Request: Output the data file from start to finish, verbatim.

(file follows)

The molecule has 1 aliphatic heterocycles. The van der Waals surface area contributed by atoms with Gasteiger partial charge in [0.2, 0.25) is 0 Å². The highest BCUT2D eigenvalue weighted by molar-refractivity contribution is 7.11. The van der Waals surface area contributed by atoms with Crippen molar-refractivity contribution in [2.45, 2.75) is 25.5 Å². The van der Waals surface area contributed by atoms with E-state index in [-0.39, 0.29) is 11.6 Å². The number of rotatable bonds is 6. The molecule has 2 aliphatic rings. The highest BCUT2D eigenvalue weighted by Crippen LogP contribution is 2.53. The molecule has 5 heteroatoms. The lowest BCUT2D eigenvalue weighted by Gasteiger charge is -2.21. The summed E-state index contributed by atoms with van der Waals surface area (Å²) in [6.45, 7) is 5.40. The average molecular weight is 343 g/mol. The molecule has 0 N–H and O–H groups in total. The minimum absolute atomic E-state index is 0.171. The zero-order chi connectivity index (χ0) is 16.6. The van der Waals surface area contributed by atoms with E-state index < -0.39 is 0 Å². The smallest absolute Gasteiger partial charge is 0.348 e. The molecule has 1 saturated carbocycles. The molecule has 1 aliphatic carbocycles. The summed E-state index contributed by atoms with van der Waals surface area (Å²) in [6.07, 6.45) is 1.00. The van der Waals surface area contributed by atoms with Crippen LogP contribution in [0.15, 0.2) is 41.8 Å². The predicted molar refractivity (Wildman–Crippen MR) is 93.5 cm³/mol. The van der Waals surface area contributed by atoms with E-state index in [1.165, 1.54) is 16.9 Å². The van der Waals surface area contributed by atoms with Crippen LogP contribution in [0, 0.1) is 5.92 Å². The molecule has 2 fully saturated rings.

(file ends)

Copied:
The molecule has 1 aliphatic heterocycles. The van der Waals surface area contributed by atoms with Gasteiger partial charge in [0.2, 0.25) is 0 Å². The highest BCUT2D eigenvalue weighted by molar-refractivity contribution is 7.11. The van der Waals surface area contributed by atoms with Crippen molar-refractivity contribution in [2.45, 2.75) is 25.5 Å². The van der Waals surface area contributed by atoms with E-state index in [-0.39, 0.29) is 11.6 Å². The number of rotatable bonds is 6. The molecule has 2 aliphatic rings. The highest BCUT2D eigenvalue weighted by Crippen LogP contribution is 2.53. The molecule has 5 heteroatoms. The lowest BCUT2D eigenvalue weighted by Gasteiger charge is -2.21. The summed E-state index contributed by atoms with van der Waals surface area (Å²) in [6.45, 7) is 5.40. The average molecular weight is 343 g/mol. The molecule has 0 N–H and O–H groups in total. The minimum absolute atomic E-state index is 0.171. The zero-order chi connectivity index (χ0) is 16.6. The van der Waals surface area contributed by atoms with E-state index < -0.39 is 0 Å². The smallest absolute Gasteiger partial charge is 0.348 e. The molecule has 1 saturated carbocycles. The molecule has 1 aliphatic carbocycles. The summed E-state index contributed by atoms with van der Waals surface area (Å²) in [6.07, 6.45) is 1.00. The van der Waals surface area contributed by atoms with Crippen LogP contribution in [0.15, 0.2) is 41.8 Å². The predicted molar refractivity (Wildman–Crippen MR) is 93.5 cm³/mol. The van der Waals surface area contributed by atoms with E-state index in [1.165, 1.54) is 16.9 Å². The van der Waals surface area contributed by atoms with Crippen LogP contribution in [0, 0.1) is 5.92 Å². The molecule has 2 fully saturated rings.